How to Take Time for Yourself When You’re Busy

Taking a bubble bath after dinner or ducking out for yoga during lunch sounds great in theory. But many of us simply, well, don’t. We should: Getting “me time” has more benefits than just allowing us a reprieve from our to-do lists and everyday responsibilities.

Many of us believe we can’t fit these purposeful breaks into our schedules, but the data says otherwise. Americans spend an average of 45 to 60 minutes a day just waiting, Jessica Turner, author of The Fringe Hours: Making Time for You, says. Instead of scrolling through Facebook, we could be using that time to better unwind. (Try this tracker to understand where you spend your time and how you can carve out more moments just for you.)

Here’s why you need to make more time for yourself — and how.

Me, Myself, and I

Me, Myself, and I

Taking a bubble bath after dinner or ducking out for yoga during lunch sounds great in theory. But many of us simply, well, don’t. We should: Getting “me time” has more benefits than just allowing us a reprieve from our to-do lists and everyday responsibilities.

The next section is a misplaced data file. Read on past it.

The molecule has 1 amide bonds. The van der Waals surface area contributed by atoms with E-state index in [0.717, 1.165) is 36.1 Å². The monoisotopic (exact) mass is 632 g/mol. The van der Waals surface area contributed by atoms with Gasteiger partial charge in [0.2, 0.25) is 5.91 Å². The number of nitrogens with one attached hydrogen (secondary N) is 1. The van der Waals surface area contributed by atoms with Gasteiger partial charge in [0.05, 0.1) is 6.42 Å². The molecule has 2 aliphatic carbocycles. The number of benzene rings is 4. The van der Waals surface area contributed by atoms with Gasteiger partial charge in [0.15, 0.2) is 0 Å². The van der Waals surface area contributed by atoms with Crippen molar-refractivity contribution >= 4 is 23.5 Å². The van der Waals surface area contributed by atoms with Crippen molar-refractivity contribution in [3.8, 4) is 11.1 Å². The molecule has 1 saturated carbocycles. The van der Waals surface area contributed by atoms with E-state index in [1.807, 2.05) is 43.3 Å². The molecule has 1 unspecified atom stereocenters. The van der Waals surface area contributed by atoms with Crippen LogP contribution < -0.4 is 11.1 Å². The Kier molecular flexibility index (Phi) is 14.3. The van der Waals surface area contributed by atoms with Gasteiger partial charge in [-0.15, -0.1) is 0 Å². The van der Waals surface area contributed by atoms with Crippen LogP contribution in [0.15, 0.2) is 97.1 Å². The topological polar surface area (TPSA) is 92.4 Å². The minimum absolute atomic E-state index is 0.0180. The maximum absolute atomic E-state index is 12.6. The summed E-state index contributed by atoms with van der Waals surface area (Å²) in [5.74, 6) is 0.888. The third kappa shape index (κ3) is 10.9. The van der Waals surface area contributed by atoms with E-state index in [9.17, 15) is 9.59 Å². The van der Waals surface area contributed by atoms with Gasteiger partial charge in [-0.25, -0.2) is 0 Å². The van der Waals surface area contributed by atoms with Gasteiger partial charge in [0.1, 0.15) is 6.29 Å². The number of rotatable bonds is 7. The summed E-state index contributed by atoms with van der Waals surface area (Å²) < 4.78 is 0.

Many of us believe we can’t fit these purposeful breaks into our schedules, but the data says otherwise. Americans spend an average of 45 to 60 minutes a day just waiting, Jessica Turner, author of The Fringe Hours: Making Time for You, says. Instead of scrolling through Facebook, we could be using that time to better unwind. (Try this tracker to understand where you spend your time and how you can carve out more moments just for you.)

Here’s why you need to make more time for yourself — and how.

It’s Essential for Your Body and Mind

It’s Essential for Your Body and Mind

Life is busy: Preparing your house for guests, planning trips, or attending a bunch of family or work events can drain your resources and increase your stress levels, cognitive behavioral therapist Alex Hedger, clinical director of Dynamic You: Psychological Therapy Clinics, says. Having time to yourself lets you conserve resources so you can handle your endless to-do list.

Beyond that, our bodies need time to recharge, says Dr. Katherine Puckett, chief of mind-body medicine at Cancer Treatment Centers of America, Midwestern Regional Medical Center. We have a physiological response to stress that can “compromise thinking, memory, and problem-solving, as well as increase fatigue and muscle tension,” she says.